• The library at our local elementary school is ready for me to set-up. HHI wants to return to film us for the library’s grand opening in their new show, HHI, Where Are They Now?
  • And…and…I’m sick. It must be stress related.

So, I have to ask myself…What really matters? If I don’t, you’ll probably find me stark nekkid, running around my yard with a bone in my nose.

Read more to find what really matters to me.

Weekly Photo Challenge: Signs of Nicaragua


You know you’re in Nicaragua, when you see signs like this….

Gotta find the baño quickly?
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You can take your cell phone with you to the women’s room.

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Maybe you need a haircut?

IMG_4777Or some really HOT new-to-you American clothes?
IMG_4743Looking for a hotel?
IMG_4695Or, maybe a bad girl?
IMG_5365Need to find a restaurant on a surfing beach?
IMG_5358Sorry Swindlers! This house is NOT for sale! Continue reading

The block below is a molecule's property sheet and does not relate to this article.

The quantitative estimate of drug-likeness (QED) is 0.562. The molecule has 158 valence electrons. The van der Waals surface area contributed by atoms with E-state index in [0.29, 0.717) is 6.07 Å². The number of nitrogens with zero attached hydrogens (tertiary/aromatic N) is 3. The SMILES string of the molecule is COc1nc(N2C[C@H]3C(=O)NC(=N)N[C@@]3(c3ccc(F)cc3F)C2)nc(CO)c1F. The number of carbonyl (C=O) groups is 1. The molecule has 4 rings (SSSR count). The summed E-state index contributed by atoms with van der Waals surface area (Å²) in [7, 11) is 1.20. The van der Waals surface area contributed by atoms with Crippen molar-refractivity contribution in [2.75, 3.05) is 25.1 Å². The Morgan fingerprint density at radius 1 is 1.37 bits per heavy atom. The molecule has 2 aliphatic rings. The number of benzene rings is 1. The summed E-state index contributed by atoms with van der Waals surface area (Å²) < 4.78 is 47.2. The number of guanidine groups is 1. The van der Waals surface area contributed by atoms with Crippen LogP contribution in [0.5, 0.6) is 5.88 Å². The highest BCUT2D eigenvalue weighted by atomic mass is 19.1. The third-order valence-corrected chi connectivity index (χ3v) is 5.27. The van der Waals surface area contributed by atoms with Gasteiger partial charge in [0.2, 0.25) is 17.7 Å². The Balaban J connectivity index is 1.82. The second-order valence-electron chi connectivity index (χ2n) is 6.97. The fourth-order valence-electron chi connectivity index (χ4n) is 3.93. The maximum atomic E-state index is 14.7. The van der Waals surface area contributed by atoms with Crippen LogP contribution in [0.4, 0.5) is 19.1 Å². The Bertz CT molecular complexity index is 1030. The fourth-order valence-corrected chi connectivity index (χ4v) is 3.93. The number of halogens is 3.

Driving Ms. Debbie


“Life is a series of natural and spontaneous changes. Don’t resist them; that only creates sorrow. Let reality be reality. Let things flow naturally forward in whatever way they like.”
― Lao Tzu

Life is a trip in the land of the not quite right (Nicaragua). I’m learning to expect the unexpected and let reality be reality.  But, occasionally things happen that are so unforeseen, that the only thing to do is let things flow naturally forward in whatever bizarre way they like. It’s the only way to survive in Nicaragua!

Robinson and I went to Granada yesterday to pick-up my new-to-me Scartt dune buggy. I’ve lived in Nicaragua long enough to know that our two-hour drive back to the port to catch the ferry with my conspicuous orange machine would draw a lot of attention….especially from the police.  So, Robinson drove “Ms. Debbie” to the amusement of every trucker, bicycler, cowboy, and vendor along the way.

IMG_4846 The adventure has only begun. Wait until you read what happens next!

Weekly Photo Challenge: Night Lights


We just returned to Ometepe Island from a marathon of airports…18 to be exact. In two weeks! I enjoy taking night photos, and I had plenty of time riding red eye flights across the U.S. to snap a few good shots. Let’s light up the night sky together.

Leaving Los Angeles at midnight, the lights in the city of angels were mesmerizing.
IMG_4774IMG_4788 More Night Lights ahead.